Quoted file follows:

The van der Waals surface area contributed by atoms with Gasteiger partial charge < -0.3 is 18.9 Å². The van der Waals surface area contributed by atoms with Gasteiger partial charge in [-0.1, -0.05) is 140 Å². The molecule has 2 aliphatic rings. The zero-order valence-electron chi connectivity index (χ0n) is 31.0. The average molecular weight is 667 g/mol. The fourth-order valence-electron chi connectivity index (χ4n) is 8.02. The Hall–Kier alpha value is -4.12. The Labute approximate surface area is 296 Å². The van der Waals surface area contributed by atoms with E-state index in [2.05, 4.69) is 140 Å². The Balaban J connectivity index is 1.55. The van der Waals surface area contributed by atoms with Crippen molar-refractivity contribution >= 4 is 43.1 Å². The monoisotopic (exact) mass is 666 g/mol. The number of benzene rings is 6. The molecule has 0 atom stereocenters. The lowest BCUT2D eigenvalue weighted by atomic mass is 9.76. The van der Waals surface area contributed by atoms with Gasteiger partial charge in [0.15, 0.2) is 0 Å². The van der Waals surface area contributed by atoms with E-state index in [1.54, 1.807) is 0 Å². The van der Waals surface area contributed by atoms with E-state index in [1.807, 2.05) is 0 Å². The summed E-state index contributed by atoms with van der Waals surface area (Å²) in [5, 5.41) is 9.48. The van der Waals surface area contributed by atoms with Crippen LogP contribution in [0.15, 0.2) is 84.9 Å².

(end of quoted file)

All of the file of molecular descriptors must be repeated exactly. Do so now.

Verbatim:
The van der Waals surface area contributed by atoms with Gasteiger partial charge < -0.3 is 18.9 Å². The van der Waals surface area contributed by atoms with Gasteiger partial charge in [-0.1, -0.05) is 140 Å². The molecule has 2 aliphatic rings. The zero-order valence-electron chi connectivity index (χ0n) is 31.0. The average molecular weight is 667 g/mol. The fourth-order valence-electron chi connectivity index (χ4n) is 8.02. The Hall–Kier alpha value is -4.12. The Labute approximate surface area is 296 Å². The van der Waals surface area contributed by atoms with E-state index in [2.05, 4.69) is 140 Å². The Balaban J connectivity index is 1.55. The van der Waals surface area contributed by atoms with Crippen molar-refractivity contribution >= 4 is 43.1 Å². The monoisotopic (exact) mass is 666 g/mol. The number of benzene rings is 6. The molecule has 0 atom stereocenters. The lowest BCUT2D eigenvalue weighted by atomic mass is 9.76. The van der Waals surface area contributed by atoms with Gasteiger partial charge in [0.15, 0.2) is 0 Å². The van der Waals surface area contributed by atoms with E-state index in [1.54, 1.807) is 0 Å². The van der Waals surface area contributed by atoms with E-state index in [1.807, 2.05) is 0 Å². The summed E-state index contributed by atoms with van der Waals surface area (Å²) in [5, 5.41) is 9.48. The van der Waals surface area contributed by atoms with Crippen LogP contribution in [0.15, 0.2) is 84.9 Å².